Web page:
Warning: Hating Monsanto Impedes Global Economic Growth


Monsanto attracts quite a bit of criticism for its transgenic crops and seeds, more commonly referred to as Genetically Modified Organisms, or GMOs. The agricultural pioneer has introduced several engineered products aimed at reducing the amount of pesticides, herbicides, and time required during the planting season. In fact, corn and cotton crops that contain genes to produce toxins created from a naturally occurring soil bacterium, Bacillus thuringiensis, have saved farmers $57 billion in pesticide costs from 1996 to 2011.

Yet despite mountains of scientific and economic evidence pointing to the benefits of transgenic crops, many people in the United States and Europe are vehemently opposed to their use and consumption. Public pressure has even led to the creation of state and national mandates, whether they are pending or already passed as law. That is a luxury when you're surrounded by food 24/7. Sadly, this popular and misguided view of agricultural biotechnology compromises the assimilation of genetically modified foods in African countries. It influences international trade and humanitarian aid, thereby stunting economic growth for the world's poorest people. More worrisome: it costs lives.

The West vs. The Rest
In 2001 and 2002, a major drought struck Zambia and Malawi, which caused a food shortage for over three million people. When the international community contributed over $600 million to minimize the social and economic costs of the impending humanitarian crisis Zambian President Levy Mwanawasa rejected American corn for his people, labeling it "poison" for its transgenic properties. While country officials claim no lives were lost in the debacle, official reports show only 11% of food supplies were successfully delivered to citizens in the seven months after an emergency was declared.

President Mwanawasa's negative and misinformed opinion on GMOs was likely influenced by the strict standards of European trading partners. You can browse through the list of all transgenic crops approved by the European Commission, but the grand majority of products from Monsanto, Pioneer, Syngenta , Dow Chemical , and BASF are approved for animal feed only. Given the strength of trading partners to the north and the importance of agriculture to African countries, there is little economic incentive to import, export, or trade in transgenic crops -- even if they can save lives at home.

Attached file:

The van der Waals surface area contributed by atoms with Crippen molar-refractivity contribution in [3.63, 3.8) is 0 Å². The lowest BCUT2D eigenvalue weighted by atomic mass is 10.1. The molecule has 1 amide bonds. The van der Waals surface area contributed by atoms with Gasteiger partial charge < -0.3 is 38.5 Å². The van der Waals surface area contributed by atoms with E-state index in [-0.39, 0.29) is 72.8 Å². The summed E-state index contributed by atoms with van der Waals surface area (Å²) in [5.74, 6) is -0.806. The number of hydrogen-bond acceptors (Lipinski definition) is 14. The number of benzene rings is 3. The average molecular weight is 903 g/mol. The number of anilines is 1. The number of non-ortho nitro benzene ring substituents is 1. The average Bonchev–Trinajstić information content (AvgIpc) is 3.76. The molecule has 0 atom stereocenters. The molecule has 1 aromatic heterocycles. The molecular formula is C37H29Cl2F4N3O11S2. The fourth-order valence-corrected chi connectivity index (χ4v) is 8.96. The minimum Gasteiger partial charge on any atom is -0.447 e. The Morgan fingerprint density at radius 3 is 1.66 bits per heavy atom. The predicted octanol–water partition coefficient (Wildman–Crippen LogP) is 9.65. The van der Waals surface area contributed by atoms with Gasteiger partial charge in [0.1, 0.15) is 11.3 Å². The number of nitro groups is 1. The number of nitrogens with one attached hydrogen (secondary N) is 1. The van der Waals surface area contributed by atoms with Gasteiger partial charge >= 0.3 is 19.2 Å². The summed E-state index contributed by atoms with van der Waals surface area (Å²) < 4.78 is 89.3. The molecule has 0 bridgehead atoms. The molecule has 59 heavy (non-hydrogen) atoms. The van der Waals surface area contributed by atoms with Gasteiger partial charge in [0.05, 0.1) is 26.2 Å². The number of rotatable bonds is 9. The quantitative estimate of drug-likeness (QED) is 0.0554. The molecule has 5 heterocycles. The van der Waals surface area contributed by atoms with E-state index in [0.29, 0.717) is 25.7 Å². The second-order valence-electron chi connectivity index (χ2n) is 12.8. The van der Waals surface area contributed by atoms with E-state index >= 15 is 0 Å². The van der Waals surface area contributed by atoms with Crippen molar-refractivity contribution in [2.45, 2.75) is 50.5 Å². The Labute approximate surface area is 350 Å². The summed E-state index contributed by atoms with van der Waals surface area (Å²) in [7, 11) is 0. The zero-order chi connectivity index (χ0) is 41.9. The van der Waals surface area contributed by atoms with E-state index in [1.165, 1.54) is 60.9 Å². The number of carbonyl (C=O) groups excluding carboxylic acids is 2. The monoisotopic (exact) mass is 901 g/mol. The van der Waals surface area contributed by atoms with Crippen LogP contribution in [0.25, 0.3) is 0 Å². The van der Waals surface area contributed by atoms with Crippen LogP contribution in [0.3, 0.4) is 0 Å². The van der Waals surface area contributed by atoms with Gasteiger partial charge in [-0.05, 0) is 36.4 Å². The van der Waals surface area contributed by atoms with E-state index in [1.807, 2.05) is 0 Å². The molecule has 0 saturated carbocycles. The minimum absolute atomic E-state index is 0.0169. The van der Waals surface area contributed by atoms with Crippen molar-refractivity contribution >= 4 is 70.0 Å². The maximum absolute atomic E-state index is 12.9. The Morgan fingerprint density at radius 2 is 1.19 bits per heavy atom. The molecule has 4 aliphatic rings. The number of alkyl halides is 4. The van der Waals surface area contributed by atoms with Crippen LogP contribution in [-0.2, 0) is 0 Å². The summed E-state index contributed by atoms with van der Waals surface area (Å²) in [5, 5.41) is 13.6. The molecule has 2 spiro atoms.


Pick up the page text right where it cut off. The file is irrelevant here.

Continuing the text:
Worse yet, Europe imposes such strict regulations despite its own findings. In a 2009 report (link opens PDF) conducted by the Union's Federal Office of Consumer Protection and Food Safety titled Long-term Effects of Genetically Modified (GM) Crops on Health and the Environment, researchers concluded:

In more than 20 years of experimental field releases and more than 10 years of commercial cultivation, adverse long-term effects reported in the scientific literature concern (i) the development of resistance in Bt crop target organisms and (ii) tolerance in weeds to complementary herbicides used in (herbicide tolerant) crops. No other long-term effects have yet been established.

It's worth noting that cases of weed and pest resistance are occurring in isolated geographic regions -- and farmers abusing the advantages of biotechnology are likely the culprits. That being said, the conclusion above is an awfully empty defense of the asserted health risks posed by GMOs, especially when it results in the loss of lives and economic potential of those who can benefit the most.

Take a look at the importance of agriculture in several African economies:


GDP Attributed to Agriculture

Labor Force in Agriculture

United States


















Source: CIA World Factbook *includes forestry and fishing

Let's be clear: there are many more issues plaguing the world's poorest nations: government corruption, pestilence, droughts, starvation, poor family planning, and more. While agriculture and food supplies are just a part of the equation, the industry has many positive feedbacks for these economies at a national level. African countries will continue to struggle to take the next step in economic development -- to more skilled industries -- as long as they struggle to feed their citizens and maximize their agricultural outputs -- a major source of livelihood. Biotechnology can expedite the process.

GMOs as an economic springboard
Fast forward a decade and Zambia is now participating in the United Nation's Millennium Village Project, which was developed to address the challenges of extreme poverty by encouraging the use of modern agriculture (high-yield seeds, proper irrigation techniques, and fertilizers), education, health care, and other social development directives. Villages are hosted in more than 20 African countries; including the four used in the GDP comparison above (France continues to ban transgenic corn -- easy to do when agriculture only contributes 2% to your top line.)

Think the advantages of biotechnology are fantasies? Think again, but don't take my word for it. Just take a look at data from the first Millennium Villages to implement high-yield crops:



Grain yields (ton per hectare)

Area planted (hectares)

Production (tons)

Sauri, Kenya













Koraro, Ethiopia